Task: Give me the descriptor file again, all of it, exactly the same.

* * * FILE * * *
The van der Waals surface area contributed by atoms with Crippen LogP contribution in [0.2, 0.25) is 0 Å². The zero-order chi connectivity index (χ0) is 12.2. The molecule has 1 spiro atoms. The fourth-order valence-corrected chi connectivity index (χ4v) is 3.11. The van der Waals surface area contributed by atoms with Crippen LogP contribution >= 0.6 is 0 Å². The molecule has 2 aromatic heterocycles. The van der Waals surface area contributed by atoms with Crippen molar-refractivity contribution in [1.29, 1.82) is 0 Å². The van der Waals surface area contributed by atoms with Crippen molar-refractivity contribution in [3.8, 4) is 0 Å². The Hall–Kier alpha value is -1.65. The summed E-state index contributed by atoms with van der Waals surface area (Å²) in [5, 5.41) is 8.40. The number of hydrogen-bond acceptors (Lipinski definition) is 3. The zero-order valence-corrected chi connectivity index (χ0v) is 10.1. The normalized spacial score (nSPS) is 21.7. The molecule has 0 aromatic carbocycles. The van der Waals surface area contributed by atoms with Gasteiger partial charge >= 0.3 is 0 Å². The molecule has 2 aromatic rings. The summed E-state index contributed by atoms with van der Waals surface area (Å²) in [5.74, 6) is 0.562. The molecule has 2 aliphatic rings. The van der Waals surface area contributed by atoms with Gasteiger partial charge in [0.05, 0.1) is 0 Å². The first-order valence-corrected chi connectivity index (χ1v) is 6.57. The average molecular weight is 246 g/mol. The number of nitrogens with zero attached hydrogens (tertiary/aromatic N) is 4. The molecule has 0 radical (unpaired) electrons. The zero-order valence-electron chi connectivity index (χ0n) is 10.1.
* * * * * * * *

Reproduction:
The van der Waals surface area contributed by atoms with Crippen LogP contribution in [0.2, 0.25) is 0 Å². The zero-order chi connectivity index (χ0) is 12.2. The molecule has 1 spiro atoms. The fourth-order valence-corrected chi connectivity index (χ4v) is 3.11. The van der Waals surface area contributed by atoms with Crippen LogP contribution >= 0.6 is 0 Å². The molecule has 2 aromatic heterocycles. The van der Waals surface area contributed by atoms with Crippen molar-refractivity contribution in [1.29, 1.82) is 0 Å². The van der Waals surface area contributed by atoms with Crippen molar-refractivity contribution in [3.8, 4) is 0 Å². The Hall–Kier alpha value is -1.65. The summed E-state index contributed by atoms with van der Waals surface area (Å²) in [5, 5.41) is 8.40. The number of hydrogen-bond acceptors (Lipinski definition) is 3. The zero-order valence-corrected chi connectivity index (χ0v) is 10.1. The normalized spacial score (nSPS) is 21.7. The molecule has 0 aromatic carbocycles. The van der Waals surface area contributed by atoms with Gasteiger partial charge >= 0.3 is 0 Å². The molecule has 2 aromatic rings. The summed E-state index contributed by atoms with van der Waals surface area (Å²) in [5.74, 6) is 0.562. The molecule has 2 aliphatic rings. The van der Waals surface area contributed by atoms with Gasteiger partial charge in [0.05, 0.1) is 0 Å². The first-order valence-corrected chi connectivity index (χ1v) is 6.57. The average molecular weight is 246 g/mol. The number of nitrogens with zero attached hydrogens (tertiary/aromatic N) is 4. The molecule has 0 radical (unpaired) electrons. The zero-order valence-electron chi connectivity index (χ0n) is 10.1.